Monochrome Watches
An online magazine dedicated to fine watches
Introducing

The Glashütte Original SeaQ 39.5mm in Luxurious Red Gold and Sapphire Caseback

A red gold wet suit ups the luxury factor of the compact version of the SeaQ, now with an open caseback.

calendar | ic_dehaze_black_24px By Rebecca Doulton | ic_query_builder_black_24px 3 min read |
Glashutte Original SeaQ 39.5mm Red Gold Black Dial

When Glashütte Original’s vintage-inspired dive watch appeared in 2019, it caught many fans of the brand by surprise. With a portfolio of classical German School of Watchmaking timepieces in its Senator collection complemented by asymmetric models in the Pano and the lively Sixties and Seventies designs, Glashütte was probably not your go-to brand for a robust, sporty diver. However, the diver had credentials and after digging into the brand’s archives, a dive watch for combat and professional divers made during the state-run chapter of GO surfaced. The compact utilitarian Spezimatic Type RP TS 200 of 1969 would become the inspiration for the SeaQ dive watch. Revisited with different dial colours since 2019, the 39.5mm SeaQ now appears in a luxurious red gold case, and for the first time with a sapphire caseback to reveal the finely finished manufacture movement.

upping the luxury

Slowly but surely, the 39.5mm version of the SeaQ is polishing its act and adopting some of the more luxurious attributes of the larger 43.2mm with Panorama Date. Revisited in two-tone steel and gold cases and even a model with diamonds in the bezel, the latest upgrade to the 39.5mm is a red gold case that brings a more elegant touch to the sporty diver.

Glashutte Original SeaQ 39.5mm Red Gold Black Dial

No matter how luxurious the case material might be, the SeaQ is first and foremost a dive watch. All models fulfil the ISO 6425 international divers’ watch standard and Germany’s national industrial standard for dive watches, DIN 8306. With its compact dimensions – 39.5mm diameter x 12.15mm height – the SeaQ is a perfect fit for most wrists. The profusion of matte satin-brushed finishings on the case underscores the sporty nature of the watch, while the polished accents on the sides attest to the extra care taken in finishing the relatively simple case. To ensure the 200m water-resistance of the watch, the large crown is screwed-down, and the black ceramic unidirectional dive bezel has a notched edge to enhance grip.

Glashutte Original SeaQ 39.5mm Red Gold Black Dial

Unlike an earlier model with a black dial, this SeaQ dispenses with the Old Radium beige luminescent paint and uses white lume inlays inside its large applied Arabic numerals, hour markers and hands. Details like this and the black background of the date window matching the dial subtract some of the retro vibes of the first SeaQ and make it more contemporary. Made at GO’s dial manufacture in Pforzheim, the glossy black galvanic dial has a sunray finish.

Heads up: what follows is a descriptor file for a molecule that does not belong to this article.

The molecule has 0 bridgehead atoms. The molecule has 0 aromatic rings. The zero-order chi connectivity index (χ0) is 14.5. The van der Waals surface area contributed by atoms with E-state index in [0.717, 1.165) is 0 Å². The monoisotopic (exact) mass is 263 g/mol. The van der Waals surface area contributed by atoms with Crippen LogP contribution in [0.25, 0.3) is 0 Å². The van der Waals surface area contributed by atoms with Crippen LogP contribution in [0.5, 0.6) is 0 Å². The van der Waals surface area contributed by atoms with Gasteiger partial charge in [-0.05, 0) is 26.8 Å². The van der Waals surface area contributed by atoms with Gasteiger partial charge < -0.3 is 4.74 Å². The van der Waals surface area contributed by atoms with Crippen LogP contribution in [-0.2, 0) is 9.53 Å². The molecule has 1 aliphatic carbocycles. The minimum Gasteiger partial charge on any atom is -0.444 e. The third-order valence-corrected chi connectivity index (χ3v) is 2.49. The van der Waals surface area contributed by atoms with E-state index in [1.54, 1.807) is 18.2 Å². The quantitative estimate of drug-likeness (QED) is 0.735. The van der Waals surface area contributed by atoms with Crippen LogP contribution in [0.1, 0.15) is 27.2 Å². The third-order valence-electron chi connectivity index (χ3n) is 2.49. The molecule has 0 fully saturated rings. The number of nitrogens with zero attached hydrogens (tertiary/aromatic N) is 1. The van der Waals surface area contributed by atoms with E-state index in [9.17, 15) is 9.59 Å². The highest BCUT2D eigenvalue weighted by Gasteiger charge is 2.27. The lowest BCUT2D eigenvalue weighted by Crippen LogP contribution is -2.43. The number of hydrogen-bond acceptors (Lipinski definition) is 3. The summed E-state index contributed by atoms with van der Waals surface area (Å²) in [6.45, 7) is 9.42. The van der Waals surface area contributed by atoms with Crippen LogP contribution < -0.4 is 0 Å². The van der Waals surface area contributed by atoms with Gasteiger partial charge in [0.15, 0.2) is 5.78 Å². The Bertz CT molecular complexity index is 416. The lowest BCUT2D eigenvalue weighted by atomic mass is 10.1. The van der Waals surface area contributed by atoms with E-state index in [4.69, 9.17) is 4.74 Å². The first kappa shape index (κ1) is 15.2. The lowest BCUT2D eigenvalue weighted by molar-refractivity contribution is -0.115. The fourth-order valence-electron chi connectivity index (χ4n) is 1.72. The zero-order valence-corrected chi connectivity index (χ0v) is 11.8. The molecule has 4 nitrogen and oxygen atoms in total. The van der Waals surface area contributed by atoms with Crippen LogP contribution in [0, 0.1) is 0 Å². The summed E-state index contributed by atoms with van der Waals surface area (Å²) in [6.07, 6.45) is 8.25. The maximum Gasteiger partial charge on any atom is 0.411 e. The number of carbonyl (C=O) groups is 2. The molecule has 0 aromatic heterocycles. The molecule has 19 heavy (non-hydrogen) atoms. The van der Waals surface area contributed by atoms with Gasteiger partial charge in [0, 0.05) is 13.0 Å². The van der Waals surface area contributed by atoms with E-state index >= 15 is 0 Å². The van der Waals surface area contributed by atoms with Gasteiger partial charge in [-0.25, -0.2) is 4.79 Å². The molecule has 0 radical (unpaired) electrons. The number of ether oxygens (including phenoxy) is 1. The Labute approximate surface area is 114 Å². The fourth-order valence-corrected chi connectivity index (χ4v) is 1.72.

sapphire caseback Revealing the calibre 39-11

For the first time in this smaller version, the mechanical heart of the SeaQ can be seen through a sapphire crystal caseback. Fitted with the robust manufacture calibre 39-11 with automatic winding, the movement delivers a 40-hour power reserve for the hours, minutes, seconds (with hacking seconds) and date. The finishings of the calibre include classic Glashütte stripes on the skeletonised rotor and bridges. Although the movement has a swan-neck fine adjustment, it is not hand-engraved.

Glashutte Original SeaQ 39.5mm Red Gold Black Dial

availability & price

The Glashütte Original SeaQ 39.5mm in red gold is available with a sporty black rubber strap or a grey synthetic fabric strap, both with a red gold butterfly folding clasp. The watch is available now in all Glashütte Original Boutiques and selected dealers worldwide. The price is EUR 23,000.

For more information, please visit Glashütte Original.com.

https://monochrome-watches.com/glashutte-original-seaq-39-5mm-red-gold-sapphire-caseback-introducing-price/

3 responses

  1. Pricing is not as crazy as I was anticipating. That being said, while the execution is first class, the design is unfortunately very generic. There are tons of similar skin divers from the 60s/70s and modern reissues with similar designs.

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  2. The list price of a FPJ Chronometre Bleu was 19500 CHF in 2018, and it took 15 minutes to get one in the Geneva boutique. 23000, for this, really?

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  3. I’m interested on how this watch meets the DIN8306 standard for anti-magnetism now that it’s using an exhibition case-back compared to the closed back SeaQ. Considering it appears to be the same Calibre 39-11, does this use an anti-magnetic spring? has it always used an anti-magnetic spring?

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